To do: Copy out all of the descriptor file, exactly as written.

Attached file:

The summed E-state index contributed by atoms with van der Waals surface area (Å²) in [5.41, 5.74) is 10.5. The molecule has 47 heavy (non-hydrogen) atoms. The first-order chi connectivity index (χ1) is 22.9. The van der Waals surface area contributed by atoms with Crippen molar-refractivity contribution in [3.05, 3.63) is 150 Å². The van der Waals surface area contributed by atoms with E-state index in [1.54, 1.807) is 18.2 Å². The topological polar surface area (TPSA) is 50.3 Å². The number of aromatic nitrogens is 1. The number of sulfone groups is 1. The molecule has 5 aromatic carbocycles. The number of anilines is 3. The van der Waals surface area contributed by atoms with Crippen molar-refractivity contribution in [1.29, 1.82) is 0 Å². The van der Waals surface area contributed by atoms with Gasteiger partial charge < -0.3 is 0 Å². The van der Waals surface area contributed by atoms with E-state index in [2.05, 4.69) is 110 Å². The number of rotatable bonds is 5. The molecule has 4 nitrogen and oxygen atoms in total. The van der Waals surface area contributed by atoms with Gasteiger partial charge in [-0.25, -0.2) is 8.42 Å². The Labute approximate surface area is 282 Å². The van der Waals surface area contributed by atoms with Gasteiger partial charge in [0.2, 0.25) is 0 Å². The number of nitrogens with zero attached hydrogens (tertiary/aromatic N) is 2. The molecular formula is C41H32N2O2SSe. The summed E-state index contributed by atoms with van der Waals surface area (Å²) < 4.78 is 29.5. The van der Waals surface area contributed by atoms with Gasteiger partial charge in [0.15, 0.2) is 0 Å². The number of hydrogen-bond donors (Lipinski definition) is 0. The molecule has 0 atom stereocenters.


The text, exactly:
The summed E-state index contributed by atoms with van der Waals surface area (Å²) in [5.41, 5.74) is 10.5. The molecule has 47 heavy (non-hydrogen) atoms. The first-order chi connectivity index (χ1) is 22.9. The van der Waals surface area contributed by atoms with Crippen molar-refractivity contribution in [3.05, 3.63) is 150 Å². The van der Waals surface area contributed by atoms with E-state index in [1.54, 1.807) is 18.2 Å². The topological polar surface area (TPSA) is 50.3 Å². The number of aromatic nitrogens is 1. The number of sulfone groups is 1. The molecule has 5 aromatic carbocycles. The number of anilines is 3. The van der Waals surface area contributed by atoms with Crippen molar-refractivity contribution in [1.29, 1.82) is 0 Å². The van der Waals surface area contributed by atoms with Gasteiger partial charge < -0.3 is 0 Å². The van der Waals surface area contributed by atoms with E-state index in [2.05, 4.69) is 110 Å². The number of rotatable bonds is 5. The molecule has 4 nitrogen and oxygen atoms in total. The van der Waals surface area contributed by atoms with Gasteiger partial charge in [-0.25, -0.2) is 8.42 Å². The Labute approximate surface area is 282 Å². The van der Waals surface area contributed by atoms with Gasteiger partial charge in [0.2, 0.25) is 0 Å². The number of nitrogens with zero attached hydrogens (tertiary/aromatic N) is 2. The molecular formula is C41H32N2O2SSe. The summed E-state index contributed by atoms with van der Waals surface area (Å²) < 4.78 is 29.5. The van der Waals surface area contributed by atoms with Gasteiger partial charge in [0.15, 0.2) is 0 Å². The number of hydrogen-bond donors (Lipinski definition) is 0. The molecule has 0 atom stereocenters.